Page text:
A reader asks about a writer I mentioned in passing in Thursday’s post – Alfred Polgar (1873-1955). For those of us without German he remains more rumor than master stylist. Little of his work has been translated into English. Polgar seems to be one of those rare writers – Henry Mayhew and A.J. Liebling are others – who turn journalism into literature. Born in Vienna, as a Jew he was chased from Austria by the twentieth century to Prague, Berlin, Paris, Spain, Portugal, Hollywood (he wrote screenplays, became an American citizen) and Zurich. Clive James devotes a chapter to Polgar in Cultural Amnesia (2007), calling him “the unsurpassable exemplar of German prose in modern times, even though he never, strictly speaking, wrote a book.”
The largest collection of Polgar’s feuilletons I know of in English can be found in The Vienna Coffeehouse Wits 1890-1938 (Purdue University Press, 1993), translated and edited by Harold B. Segel. Included are twenty-four pieces and a twelve-page biographical introduction. Segel also translates work by Karl Kraus, Peter Altenberg and Egon Friedell (all profiled by James) and three others.
Polgar’s miniatures are never artsy, heavy-handed or sham-poetic. They are gracefully dense and concise, and therefore difficult to quote briefly. One included by Segel is “The Viennese Feuilleton,” in which Polgar describes the form he perfected as “this flimsiest kind of literature.” Its essence, he writes, is “vacuity, the wishy-washy visage, winsomely set off by stylishly frizzled little curls.” I hear in Polgar’s translated words an echo of Beerbohm’s mature manner, a nicely calibrated play of irony. He continues:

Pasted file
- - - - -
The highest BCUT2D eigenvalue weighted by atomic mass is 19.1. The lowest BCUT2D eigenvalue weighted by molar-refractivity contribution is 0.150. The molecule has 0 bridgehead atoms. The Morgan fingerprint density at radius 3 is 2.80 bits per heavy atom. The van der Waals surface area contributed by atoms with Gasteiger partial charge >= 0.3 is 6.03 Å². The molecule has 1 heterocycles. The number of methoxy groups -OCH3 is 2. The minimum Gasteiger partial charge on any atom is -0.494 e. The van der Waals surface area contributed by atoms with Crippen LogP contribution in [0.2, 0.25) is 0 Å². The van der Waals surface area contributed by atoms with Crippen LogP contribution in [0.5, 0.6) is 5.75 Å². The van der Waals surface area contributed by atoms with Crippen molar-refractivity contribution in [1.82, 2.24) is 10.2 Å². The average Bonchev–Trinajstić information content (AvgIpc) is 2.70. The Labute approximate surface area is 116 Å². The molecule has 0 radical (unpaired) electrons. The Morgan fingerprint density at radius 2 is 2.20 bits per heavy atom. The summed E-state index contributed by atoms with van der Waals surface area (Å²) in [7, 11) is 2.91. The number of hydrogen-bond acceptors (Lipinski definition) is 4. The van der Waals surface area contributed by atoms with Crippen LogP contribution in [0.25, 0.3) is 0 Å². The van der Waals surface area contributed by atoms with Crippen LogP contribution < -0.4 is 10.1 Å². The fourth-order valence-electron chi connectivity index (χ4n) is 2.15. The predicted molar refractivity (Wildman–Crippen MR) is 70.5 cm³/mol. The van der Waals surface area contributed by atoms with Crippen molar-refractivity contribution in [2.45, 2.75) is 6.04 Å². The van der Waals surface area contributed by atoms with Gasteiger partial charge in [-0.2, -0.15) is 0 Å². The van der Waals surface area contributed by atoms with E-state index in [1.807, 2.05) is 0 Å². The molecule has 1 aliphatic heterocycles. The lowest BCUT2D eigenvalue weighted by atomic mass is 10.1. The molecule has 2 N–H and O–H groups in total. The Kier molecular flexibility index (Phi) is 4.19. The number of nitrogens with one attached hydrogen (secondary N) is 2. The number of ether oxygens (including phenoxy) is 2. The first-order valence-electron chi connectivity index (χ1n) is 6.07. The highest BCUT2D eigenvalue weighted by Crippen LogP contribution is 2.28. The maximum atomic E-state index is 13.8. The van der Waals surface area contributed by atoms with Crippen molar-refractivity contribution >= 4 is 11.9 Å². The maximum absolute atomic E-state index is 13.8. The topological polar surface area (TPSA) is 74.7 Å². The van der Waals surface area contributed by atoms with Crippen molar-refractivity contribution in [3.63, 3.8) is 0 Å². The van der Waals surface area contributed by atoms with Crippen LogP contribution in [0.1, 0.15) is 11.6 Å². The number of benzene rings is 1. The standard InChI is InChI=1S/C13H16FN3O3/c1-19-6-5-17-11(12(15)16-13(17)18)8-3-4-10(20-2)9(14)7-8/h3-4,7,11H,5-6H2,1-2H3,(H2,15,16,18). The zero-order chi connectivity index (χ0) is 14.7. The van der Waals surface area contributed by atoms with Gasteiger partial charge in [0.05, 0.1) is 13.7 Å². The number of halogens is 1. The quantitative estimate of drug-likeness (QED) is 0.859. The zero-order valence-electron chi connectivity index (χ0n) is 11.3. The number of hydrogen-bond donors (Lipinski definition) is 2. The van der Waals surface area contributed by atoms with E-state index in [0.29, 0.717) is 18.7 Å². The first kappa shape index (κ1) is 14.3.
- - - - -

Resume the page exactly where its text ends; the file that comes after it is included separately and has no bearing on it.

“The Viennese feuilleton is not noticeable. It evaporates at once from the brain onto which it is spilled. Once you have finished reading it, you feel nothing afterward. What stood in these six faultlessly pleated columns? A minute after you have finished reading it, you have no answer. You know only that everything was affable and gracile. Not just life, but the Viennese feuilleton is an amusement-park slide. You’re down and you can’t say how you got there.”
Polgar had the courage to amuse and not attempt to rabble-rouse or persuade. “The Viennese feuilleton,” he writes, “dilutes seriousness into the fleeting humor of earnestness, and humor into mild jokes. . . . It makes for the reader as little work as it did for the writer. In a word, it is purely for the ladies. It is nothing for men. Sweet, coquettish, harmless, empty, flimsy, free of all toxins, smooth and inconsequential to the point of being detestable.”